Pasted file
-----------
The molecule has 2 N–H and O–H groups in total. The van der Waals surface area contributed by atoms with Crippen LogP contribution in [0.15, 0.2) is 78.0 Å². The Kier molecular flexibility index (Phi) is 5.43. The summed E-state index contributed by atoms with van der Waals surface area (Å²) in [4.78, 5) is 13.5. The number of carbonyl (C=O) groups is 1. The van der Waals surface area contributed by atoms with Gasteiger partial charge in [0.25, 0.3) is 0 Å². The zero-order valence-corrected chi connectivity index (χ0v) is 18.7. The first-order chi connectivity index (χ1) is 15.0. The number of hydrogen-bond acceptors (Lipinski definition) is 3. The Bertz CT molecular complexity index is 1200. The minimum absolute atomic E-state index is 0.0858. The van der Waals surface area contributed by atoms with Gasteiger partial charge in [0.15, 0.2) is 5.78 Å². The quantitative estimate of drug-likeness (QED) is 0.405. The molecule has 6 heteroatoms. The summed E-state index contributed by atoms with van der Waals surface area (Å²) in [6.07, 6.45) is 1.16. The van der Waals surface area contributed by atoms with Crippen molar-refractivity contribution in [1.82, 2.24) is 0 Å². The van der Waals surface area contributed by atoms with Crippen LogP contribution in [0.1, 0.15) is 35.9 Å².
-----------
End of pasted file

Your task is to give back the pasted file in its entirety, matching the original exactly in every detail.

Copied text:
The molecule has 2 N–H and O–H groups in total. The van der Waals surface area contributed by atoms with Crippen LogP contribution in [0.15, 0.2) is 78.0 Å². The Kier molecular flexibility index (Phi) is 5.43. The summed E-state index contributed by atoms with van der Waals surface area (Å²) in [4.78, 5) is 13.5. The number of carbonyl (C=O) groups is 1. The van der Waals surface area contributed by atoms with Gasteiger partial charge in [0.25, 0.3) is 0 Å². The zero-order valence-corrected chi connectivity index (χ0v) is 18.7. The first-order chi connectivity index (χ1) is 15.0. The number of hydrogen-bond acceptors (Lipinski definition) is 3. The Bertz CT molecular complexity index is 1200. The minimum absolute atomic E-state index is 0.0858. The van der Waals surface area contributed by atoms with Gasteiger partial charge in [0.15, 0.2) is 5.78 Å². The quantitative estimate of drug-likeness (QED) is 0.405. The molecule has 6 heteroatoms. The summed E-state index contributed by atoms with van der Waals surface area (Å²) in [6.07, 6.45) is 1.16. The van der Waals surface area contributed by atoms with Crippen molar-refractivity contribution in [1.82, 2.24) is 0 Å². The van der Waals surface area contributed by atoms with Crippen LogP contribution in [0.1, 0.15) is 35.9 Å².